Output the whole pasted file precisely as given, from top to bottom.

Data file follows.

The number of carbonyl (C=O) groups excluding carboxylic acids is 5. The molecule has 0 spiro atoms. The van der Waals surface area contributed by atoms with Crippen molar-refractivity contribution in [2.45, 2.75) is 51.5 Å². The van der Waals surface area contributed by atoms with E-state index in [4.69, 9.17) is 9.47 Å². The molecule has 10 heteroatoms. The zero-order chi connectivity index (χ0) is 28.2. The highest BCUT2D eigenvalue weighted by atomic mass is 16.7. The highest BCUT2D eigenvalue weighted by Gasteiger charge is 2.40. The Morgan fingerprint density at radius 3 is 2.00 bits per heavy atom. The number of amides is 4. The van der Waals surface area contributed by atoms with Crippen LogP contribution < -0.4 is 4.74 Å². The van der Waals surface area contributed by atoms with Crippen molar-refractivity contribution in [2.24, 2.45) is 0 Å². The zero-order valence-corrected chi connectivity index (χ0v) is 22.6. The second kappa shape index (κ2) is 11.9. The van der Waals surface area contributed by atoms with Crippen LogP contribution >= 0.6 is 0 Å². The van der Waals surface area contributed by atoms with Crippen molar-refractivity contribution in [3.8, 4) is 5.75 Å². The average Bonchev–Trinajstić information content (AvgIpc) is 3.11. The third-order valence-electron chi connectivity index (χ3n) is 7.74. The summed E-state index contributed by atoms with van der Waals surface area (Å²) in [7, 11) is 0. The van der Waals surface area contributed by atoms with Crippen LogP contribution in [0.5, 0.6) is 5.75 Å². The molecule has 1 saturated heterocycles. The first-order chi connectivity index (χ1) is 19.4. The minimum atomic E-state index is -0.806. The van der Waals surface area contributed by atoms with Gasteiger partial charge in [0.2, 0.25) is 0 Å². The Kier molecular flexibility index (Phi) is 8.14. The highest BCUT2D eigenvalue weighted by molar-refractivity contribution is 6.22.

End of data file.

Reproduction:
The number of carbonyl (C=O) groups excluding carboxylic acids is 5. The molecule has 0 spiro atoms. The van der Waals surface area contributed by atoms with Crippen molar-refractivity contribution in [2.45, 2.75) is 51.5 Å². The van der Waals surface area contributed by atoms with E-state index in [4.69, 9.17) is 9.47 Å². The molecule has 10 heteroatoms. The zero-order chi connectivity index (χ0) is 28.2. The highest BCUT2D eigenvalue weighted by atomic mass is 16.7. The highest BCUT2D eigenvalue weighted by Gasteiger charge is 2.40. The Morgan fingerprint density at radius 3 is 2.00 bits per heavy atom. The number of amides is 4. The van der Waals surface area contributed by atoms with Crippen LogP contribution < -0.4 is 4.74 Å². The van der Waals surface area contributed by atoms with Crippen molar-refractivity contribution in [2.24, 2.45) is 0 Å². The zero-order valence-corrected chi connectivity index (χ0v) is 22.6. The second kappa shape index (κ2) is 11.9. The van der Waals surface area contributed by atoms with Crippen LogP contribution >= 0.6 is 0 Å². The van der Waals surface area contributed by atoms with Crippen molar-refractivity contribution in [3.8, 4) is 5.75 Å². The average Bonchev–Trinajstić information content (AvgIpc) is 3.11. The third-order valence-electron chi connectivity index (χ3n) is 7.74. The summed E-state index contributed by atoms with van der Waals surface area (Å²) in [7, 11) is 0. The van der Waals surface area contributed by atoms with Crippen LogP contribution in [0.5, 0.6) is 5.75 Å². The molecule has 1 saturated heterocycles. The first-order chi connectivity index (χ1) is 19.4. The minimum atomic E-state index is -0.806. The van der Waals surface area contributed by atoms with Gasteiger partial charge in [0.2, 0.25) is 0 Å². The Kier molecular flexibility index (Phi) is 8.14. The highest BCUT2D eigenvalue weighted by molar-refractivity contribution is 6.22.